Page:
The weekend started in the Western Romanian town of Oradea, another town with a rich Jewish past and where Elie Wiesel attended school.
In its ornate restored Moorish-style synagogue, Greg Schneider, executive vice-president of the Claims Conference, and a co-host of the event, said that, like Yair Lapid, his grandparents were born less than 100 km from here and he had recited what might have been the first Kaddish there in 70 years.
He said there were some 750 Holocaust survivors in Romania and the Claims Conference sees it as its mission to cherish and care for them in their old age.
Aharon Tamir, deputy world chair of the International March of the Living and another co-host, noted that some 300,000 people, Jews and non-Jews have participated in the March of the Living, in Poland and then in Israel.
“When we take young people to Auschwitz and Majdanek, they realise that these events are not fiction but actually happened. We draw the connection between destruction and redemption.”
The participants then took turns in reading extracts from Wiesel’s first and classic autobiographical book, Night.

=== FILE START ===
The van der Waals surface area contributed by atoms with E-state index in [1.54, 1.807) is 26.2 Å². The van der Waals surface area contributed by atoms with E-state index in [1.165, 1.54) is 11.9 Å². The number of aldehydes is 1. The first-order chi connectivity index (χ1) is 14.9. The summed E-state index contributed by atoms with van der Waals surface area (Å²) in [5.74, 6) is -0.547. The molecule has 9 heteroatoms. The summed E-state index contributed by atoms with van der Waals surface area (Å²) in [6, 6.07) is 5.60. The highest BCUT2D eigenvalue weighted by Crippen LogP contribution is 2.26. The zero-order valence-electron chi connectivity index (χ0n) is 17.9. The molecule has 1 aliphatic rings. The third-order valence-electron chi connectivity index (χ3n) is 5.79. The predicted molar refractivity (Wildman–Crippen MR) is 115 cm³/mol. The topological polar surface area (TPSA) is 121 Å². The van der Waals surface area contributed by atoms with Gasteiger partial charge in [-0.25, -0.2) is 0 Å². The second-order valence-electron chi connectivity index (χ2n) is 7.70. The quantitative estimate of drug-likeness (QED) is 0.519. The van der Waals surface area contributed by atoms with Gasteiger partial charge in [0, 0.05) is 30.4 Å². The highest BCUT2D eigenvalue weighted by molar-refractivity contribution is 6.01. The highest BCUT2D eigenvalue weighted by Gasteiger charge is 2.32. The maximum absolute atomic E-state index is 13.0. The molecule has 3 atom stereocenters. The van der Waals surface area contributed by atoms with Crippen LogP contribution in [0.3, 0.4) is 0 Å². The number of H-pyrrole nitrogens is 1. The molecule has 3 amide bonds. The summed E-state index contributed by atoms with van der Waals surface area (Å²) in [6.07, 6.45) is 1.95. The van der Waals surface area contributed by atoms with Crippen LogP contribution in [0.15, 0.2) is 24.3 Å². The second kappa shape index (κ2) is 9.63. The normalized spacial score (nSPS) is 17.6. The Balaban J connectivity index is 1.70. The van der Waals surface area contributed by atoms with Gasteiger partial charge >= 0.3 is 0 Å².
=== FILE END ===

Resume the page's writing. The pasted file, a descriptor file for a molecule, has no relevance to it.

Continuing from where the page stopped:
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Addressing the conference, key speakers included professor Steven Katz, the director of the Elie Wiesel Center for Judaic Studies at Boston University; former Deputy Chief Justice of the Israel Supreme Court, Elyakim Rubinstein, who pointed out that “memory is a fundamental part of the Jewish DNA”; the noted scholar and writer Rabbi Irving (Yitz) Greenberg and Rabbi Menachem Hacohen, a former Member of the Knesset and Chief Rabbi of Romania.
Also speaking were Dr Elana Heideman, executive director of the Israel Forever Foundation, who did her PhD under the guidance of Wiesel; the journalist Nahum Barnea; Dr Tzvi Berkovich, who was born in the area and who is honorary consul of Romania in Israel and personal physician to Prime Minister Benjamin Netanyahu; Sandra Cahn, co-founder of Limmud FSU; and Dr Joel Rappel, former director of the Elie Wiesel Archive at Boston University. Several of these speakers were close friends and colleagues of Wiesel.